by Alison Trottier
Black words on a white screen, black fissures in the ice, widening and cracking. I should have known, and now I know. I close the browser, then open it again, creeping back to the message like a skittish animal enticed by the possibility but afraid of the trap.
I set the trap myself. I took the test. I should have known she could be there waiting for me, but what were the chances? I had soothed myself that way: not much of a chance—there was a chance, but not much of one—there was a chance.
“DNA Match”—the subject of the message—stares out at me from the dark of a cold closed room, from around a door cracked open, from the top of the Results page. It lurks just under the words “Close Family” and a box which demands I confront the possibilities: uncle or aunt, grandparent or grandchild, nephew or niece. I don’t have to guess.
She’s there in the small round photo by her name: a blonde woman wearing sunglasses, standing on a boardwalk with the ocean behind her. I inch closer to the cold glow of the monitor, trying to make out what else is there. There’s a shadow on the water, but I can’t see what casts it.
I retreat from the photo and read one more time the woman’s message:
“I was adopted. I am searching for my family of origin.”
It sounds cool, detached. Black words on a white screen, almost sterile. As though we
could both stand a little apart from it, a little askance, ignoring the shadow it casts over her life,
It’s been forty years, maybe more, but that one summer still sits cold in my centre like an ice floe in the bay that never melted.
Catherine was back. She’d left when I was nine, and now I was thirteen and didn’t know how to look at her. Mum was right; she could have at least told us she was coming, warned us before she showed up on the porch with that girl on her hip. I couldn’t understand why my sister had her. Those people were supposed to find someone to care for her. Mum said we couldn’t, the Stanleys wouldn’t, and Catherine couldn’t, either. But Catherine kept trying. She kept telling them that she was going to get married, and then she would take the baby.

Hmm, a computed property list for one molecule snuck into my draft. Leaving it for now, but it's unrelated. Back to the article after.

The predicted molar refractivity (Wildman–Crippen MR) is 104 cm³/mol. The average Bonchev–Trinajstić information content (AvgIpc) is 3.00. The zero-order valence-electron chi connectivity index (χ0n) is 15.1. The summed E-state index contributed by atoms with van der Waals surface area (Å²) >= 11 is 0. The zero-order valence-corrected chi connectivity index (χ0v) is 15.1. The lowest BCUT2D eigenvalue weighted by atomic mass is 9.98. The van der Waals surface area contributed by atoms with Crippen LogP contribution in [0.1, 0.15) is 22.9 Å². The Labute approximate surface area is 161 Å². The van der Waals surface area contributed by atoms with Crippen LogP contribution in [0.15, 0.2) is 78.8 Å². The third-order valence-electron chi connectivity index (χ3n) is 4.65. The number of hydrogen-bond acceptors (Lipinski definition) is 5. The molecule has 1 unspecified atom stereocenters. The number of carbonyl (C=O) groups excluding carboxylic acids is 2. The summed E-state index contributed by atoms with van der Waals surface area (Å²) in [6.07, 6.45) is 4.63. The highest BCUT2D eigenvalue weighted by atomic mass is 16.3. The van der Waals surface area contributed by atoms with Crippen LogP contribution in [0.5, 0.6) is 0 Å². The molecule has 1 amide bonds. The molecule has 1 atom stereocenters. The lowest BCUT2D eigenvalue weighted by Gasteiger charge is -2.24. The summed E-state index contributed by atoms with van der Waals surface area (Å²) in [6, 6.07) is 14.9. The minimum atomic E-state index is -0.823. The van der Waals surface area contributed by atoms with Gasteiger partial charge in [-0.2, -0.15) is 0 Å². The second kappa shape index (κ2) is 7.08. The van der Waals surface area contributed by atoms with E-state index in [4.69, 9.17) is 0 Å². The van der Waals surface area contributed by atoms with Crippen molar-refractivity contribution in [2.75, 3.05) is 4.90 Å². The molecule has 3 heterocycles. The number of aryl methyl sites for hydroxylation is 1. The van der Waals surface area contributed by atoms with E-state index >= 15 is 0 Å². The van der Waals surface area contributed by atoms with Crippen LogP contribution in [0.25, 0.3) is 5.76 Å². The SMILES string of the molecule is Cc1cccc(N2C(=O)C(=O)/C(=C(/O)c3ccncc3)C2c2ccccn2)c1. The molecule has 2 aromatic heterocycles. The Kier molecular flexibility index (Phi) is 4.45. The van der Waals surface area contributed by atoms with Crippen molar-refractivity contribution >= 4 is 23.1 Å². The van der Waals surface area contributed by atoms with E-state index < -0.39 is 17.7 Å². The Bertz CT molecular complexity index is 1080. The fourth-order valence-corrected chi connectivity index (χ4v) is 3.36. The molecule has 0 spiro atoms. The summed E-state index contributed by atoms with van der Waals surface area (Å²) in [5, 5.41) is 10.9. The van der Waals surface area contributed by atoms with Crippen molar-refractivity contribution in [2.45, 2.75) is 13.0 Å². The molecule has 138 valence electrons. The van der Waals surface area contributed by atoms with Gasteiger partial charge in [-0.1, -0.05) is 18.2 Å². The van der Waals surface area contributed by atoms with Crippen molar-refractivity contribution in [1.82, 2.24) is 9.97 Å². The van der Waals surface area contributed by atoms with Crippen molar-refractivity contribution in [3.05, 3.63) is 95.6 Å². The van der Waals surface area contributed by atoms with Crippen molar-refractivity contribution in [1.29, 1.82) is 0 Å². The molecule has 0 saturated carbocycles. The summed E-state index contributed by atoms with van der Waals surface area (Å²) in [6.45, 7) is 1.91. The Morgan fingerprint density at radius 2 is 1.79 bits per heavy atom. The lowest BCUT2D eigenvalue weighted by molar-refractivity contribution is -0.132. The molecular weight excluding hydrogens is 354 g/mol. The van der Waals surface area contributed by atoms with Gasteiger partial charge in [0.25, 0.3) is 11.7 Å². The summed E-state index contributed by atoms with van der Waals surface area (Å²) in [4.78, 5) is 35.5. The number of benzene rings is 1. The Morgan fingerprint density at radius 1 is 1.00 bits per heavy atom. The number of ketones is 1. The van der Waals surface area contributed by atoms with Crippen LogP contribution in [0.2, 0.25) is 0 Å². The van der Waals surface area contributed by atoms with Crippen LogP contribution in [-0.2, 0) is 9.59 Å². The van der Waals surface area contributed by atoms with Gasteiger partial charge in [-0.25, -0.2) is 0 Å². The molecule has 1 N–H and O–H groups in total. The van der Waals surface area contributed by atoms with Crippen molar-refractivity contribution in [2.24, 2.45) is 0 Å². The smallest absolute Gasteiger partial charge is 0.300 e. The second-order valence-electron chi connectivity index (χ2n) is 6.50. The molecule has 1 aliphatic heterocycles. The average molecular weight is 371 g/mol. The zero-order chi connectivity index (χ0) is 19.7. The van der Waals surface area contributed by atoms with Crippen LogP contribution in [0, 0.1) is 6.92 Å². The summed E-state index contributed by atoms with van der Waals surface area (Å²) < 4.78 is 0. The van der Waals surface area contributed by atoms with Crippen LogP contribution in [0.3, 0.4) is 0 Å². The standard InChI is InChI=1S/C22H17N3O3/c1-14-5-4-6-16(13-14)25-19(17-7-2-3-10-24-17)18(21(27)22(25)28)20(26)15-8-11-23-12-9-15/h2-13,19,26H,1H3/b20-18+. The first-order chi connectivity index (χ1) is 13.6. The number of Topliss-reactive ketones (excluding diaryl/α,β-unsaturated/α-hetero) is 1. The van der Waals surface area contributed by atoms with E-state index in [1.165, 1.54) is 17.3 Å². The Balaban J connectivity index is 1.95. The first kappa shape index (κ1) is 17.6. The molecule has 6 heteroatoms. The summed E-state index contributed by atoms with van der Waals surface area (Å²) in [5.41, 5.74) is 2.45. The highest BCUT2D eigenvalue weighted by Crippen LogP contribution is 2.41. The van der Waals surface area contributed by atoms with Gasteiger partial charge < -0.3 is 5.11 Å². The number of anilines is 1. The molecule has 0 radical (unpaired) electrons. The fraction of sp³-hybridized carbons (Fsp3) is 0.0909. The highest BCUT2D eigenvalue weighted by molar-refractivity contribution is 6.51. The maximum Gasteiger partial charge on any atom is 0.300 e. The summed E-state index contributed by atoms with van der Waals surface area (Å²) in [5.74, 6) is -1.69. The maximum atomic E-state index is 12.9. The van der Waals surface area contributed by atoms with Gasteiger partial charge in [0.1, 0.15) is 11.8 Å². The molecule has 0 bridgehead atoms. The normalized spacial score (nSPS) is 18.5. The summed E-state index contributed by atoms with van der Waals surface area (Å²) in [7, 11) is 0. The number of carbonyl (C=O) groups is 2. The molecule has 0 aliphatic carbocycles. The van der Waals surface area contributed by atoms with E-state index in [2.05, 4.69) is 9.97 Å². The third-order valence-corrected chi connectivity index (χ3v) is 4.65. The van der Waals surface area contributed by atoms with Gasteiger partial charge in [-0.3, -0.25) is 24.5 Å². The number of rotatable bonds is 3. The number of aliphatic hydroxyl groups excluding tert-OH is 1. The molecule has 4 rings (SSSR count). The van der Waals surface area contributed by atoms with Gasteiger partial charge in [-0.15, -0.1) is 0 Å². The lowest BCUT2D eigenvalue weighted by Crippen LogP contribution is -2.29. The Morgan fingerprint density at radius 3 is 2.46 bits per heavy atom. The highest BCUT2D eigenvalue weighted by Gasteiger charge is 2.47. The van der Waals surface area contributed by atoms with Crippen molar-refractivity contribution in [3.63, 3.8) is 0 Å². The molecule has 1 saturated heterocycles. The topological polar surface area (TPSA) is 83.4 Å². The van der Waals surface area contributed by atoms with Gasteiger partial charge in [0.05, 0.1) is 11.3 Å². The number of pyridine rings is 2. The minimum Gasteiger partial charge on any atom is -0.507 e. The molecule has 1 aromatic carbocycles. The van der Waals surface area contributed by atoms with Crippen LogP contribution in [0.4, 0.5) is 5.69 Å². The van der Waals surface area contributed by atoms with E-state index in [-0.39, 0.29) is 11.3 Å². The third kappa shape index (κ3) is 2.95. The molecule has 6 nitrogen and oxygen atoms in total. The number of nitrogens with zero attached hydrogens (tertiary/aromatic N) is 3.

Three years of trying. Frank Stanley went to work in the States and all the wedding talk froze over. Catherine went to Montreal, but I didn’t know what she did there, and I couldn’t understand why she was back here now. Later I found out her time was up—those people in Campbellton had told her that she could take the girl right then or give her up for good. That should have been the end of it.
But she took her. She brought her to us, and I knew exactly what Mum was thinking as she looked at Catherine standing on the porch that night like a beggar: Still?
It was the first time I’d seen my sister’s daughter, my niece. Her fine, fair hair was tangled; her skin was like thin ice, pale and blotchy; her white cheeks streaked with tears. She was small and fragile, and Catherine held her like a dead weight. She looked so much like her.
Dad wasn’t home, so Mum let them in. They had come a long way from Campbellton to Gaspé. It was cold for June, and it was raining. They smelled of sweat and urine and hours on the train. I used to dream of Catherine coming home—running to her, hugging her, hearing her laugh—but now I only wanted to get away. I went up to my room and stayed there. When Dad came home, I listened to the voices rising and falling down in the kitchen, the front door slamming, and a sick stillness settling.